The Gillmore Guy: Colorado State tight end Crockett Gillmore had an eye-opener of a day, with five receptions for 62 yards and a touchdown. Gillmore demonstrated soft hands leaping for a 23-yard pass from Fales in the second quarter. For the season, Gillmore (6-6, 255) had 43 catches for 533 yards for the Rams, earning All-Mountain West Conference First-Team honors.

The Patriots could use another big, pass-catching tight end not named Gronk, and for a mid-round pick, Gillmore could contribute.

See Ya Later? Though he only caught one pass for nine yards, Marshall tight end/fullback Gator Hoskins has the size (6-1, 244) and ability to intrigue. Hoskins lined up on the outside and caught a quick slant in front of a South cornerback (Qua Cox of Jackson State). This past season, Hoskins led all tight ends nationally with 13 TDs. He had 44 catches and averaged 16.3 yards per reception.

With a certain Tight End Who Shan’t Be Named no longer with the team, New England could benefit from a smaller, quicker pass-catcher in a similar mold. Plus, Hoskins has committed no alleged felonies that we know of, so … that’s a positive.

Me Say Day, Me Say Deone: Strong safety Deone Bucannon out of Washington State (6-1, 216) lived up to his position’s name, filling in with power on the run and creating a tough presence in the defensive backfield. This past season, Bucannon notched a Pac-12 best 109 tackles, as well as five interceptions and three forced fumbles. Also has a 78-inch wingspan that would make some condors jealous.

New England has plenty of bodies at safety, but not a lot of sure tacklers. After this past summer’s failed experiment with veteran Adrian Wilson, the Pats could consider bulking up their secondary with a Day Two selection.

Nothing Could Be Finer: During the game, Coastal Carolina’s Lorenzo Taliaferro (6-2, 231) didn’t score, but he did have six runs for 24 yards (including two negative runs late) and staunch pass-blocking to keep the South QBs safe in the pocket. Taliaferro led the Chanticleers with 1,478 rushing yards and 23 rushing touchdowns in 2013. He also had 23 receptions and two receiving TDs.

Taliaferro, who should remain available on Day Three of the draft, possesses strong overall skills to go with his size. He’d provide depth at a strong position in Foxboro.

Full disclosure: The Chanticleer was the name of the fancy French restaurant where I lasted one month as a waiter. Tough crowd. I do not hold it against Coastal Carolina.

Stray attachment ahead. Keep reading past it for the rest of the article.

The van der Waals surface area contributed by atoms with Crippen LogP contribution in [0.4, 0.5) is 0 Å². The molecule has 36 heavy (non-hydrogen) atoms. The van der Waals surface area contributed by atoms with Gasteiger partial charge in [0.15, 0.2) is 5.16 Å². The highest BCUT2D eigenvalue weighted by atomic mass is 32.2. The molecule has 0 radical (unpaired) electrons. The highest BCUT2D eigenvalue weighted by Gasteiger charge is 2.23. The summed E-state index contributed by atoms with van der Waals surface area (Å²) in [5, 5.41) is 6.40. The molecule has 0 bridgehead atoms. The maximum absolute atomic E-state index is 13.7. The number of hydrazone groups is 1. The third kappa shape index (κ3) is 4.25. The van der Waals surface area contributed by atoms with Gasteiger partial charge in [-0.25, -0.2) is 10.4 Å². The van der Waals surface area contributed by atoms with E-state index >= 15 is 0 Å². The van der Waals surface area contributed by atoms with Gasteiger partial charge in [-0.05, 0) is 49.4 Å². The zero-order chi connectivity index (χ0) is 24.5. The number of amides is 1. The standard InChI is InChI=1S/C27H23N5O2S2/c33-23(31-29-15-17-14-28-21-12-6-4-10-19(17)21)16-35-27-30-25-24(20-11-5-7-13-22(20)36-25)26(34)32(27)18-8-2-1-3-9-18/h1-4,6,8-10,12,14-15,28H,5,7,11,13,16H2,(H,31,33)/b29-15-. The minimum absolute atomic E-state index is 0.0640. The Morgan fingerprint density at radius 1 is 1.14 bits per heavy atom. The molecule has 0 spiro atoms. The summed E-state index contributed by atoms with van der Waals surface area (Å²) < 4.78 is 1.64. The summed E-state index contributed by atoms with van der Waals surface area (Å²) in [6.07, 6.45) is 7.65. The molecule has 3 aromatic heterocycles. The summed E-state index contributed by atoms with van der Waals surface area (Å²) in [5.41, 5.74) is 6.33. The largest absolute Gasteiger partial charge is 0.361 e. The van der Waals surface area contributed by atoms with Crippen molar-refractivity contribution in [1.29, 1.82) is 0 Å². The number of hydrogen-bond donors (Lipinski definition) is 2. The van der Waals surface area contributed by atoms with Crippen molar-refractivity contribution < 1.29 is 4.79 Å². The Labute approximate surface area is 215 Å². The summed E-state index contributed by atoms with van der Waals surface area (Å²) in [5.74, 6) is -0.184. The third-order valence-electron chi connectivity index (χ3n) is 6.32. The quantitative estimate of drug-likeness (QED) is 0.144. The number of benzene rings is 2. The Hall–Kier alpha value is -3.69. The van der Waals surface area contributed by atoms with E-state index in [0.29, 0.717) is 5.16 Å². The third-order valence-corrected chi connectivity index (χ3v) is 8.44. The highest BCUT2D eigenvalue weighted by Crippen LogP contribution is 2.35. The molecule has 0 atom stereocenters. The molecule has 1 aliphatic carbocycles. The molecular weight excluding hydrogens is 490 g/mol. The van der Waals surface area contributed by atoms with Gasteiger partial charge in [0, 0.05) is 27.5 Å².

Holy Morgan: Mountainous offensive tackle Morgan Moses of Virginia – all 6-6, 325 pounds of him – locked down the left tackle spot to help the South offense to get their 20-0 first half lead. For the Cavaliers, Moses played both tackle positions and right guard, wrapping up his career at left tackle with All-ACC Second-team honors from the coaches.

New England may not wish to spend a first-rounder on Moses, but considering right tackle Sebastian Vollmer’s recent injury and Moses’ versatility, the titanic tackle must reside on their radar.

He’s A Brick, House: Vanderbilt’s Wesley Johnson (6-5, 295) started 51 consecutive games for the Commodores. His quickness and consistency stood out at both guard and center for the South team, as they did in his career, culminating in his conference coaches voting him to the All-SEC First team. Johnson started every game at left tackle in 2013, also playing center and guard previously in his career. He projects as an NFL guard.

Versatility, experience, and stability: the opposite qualities of me on my first date (ba-da-BOOM!). Johnson, a mid-round pick, would give immediate depth to New England’s offensive line and could quickly step in as an interior OL.

Daniel My Brother, You Are Bigger Than Me HOLY CRAP: At 6-7, 350 pounds, nose guard/subway train Daniel McCullers attracts attention in the middle of the line. McCullers tipped a pass on Saturday but didn’t stand out much otherwise, which might not be the worst thing for a nose guard. Had 33 tackles, including 12.5 tackles for loss in 2013. McCullers needs to work on leverage, but even Coach Belichick can’t teach size.

Considering how a Vince-Wilfork-less defense got pushed around last year, McCullers could provide some necessary bulk in exchange for a Day Two selection.

Any standouts at the Senior Bowl from your perspective? Please let us know that and your favorite candy (Reese’s included) below.

Chris Warner can be emailed at [email protected] or tweeted at @cwarn89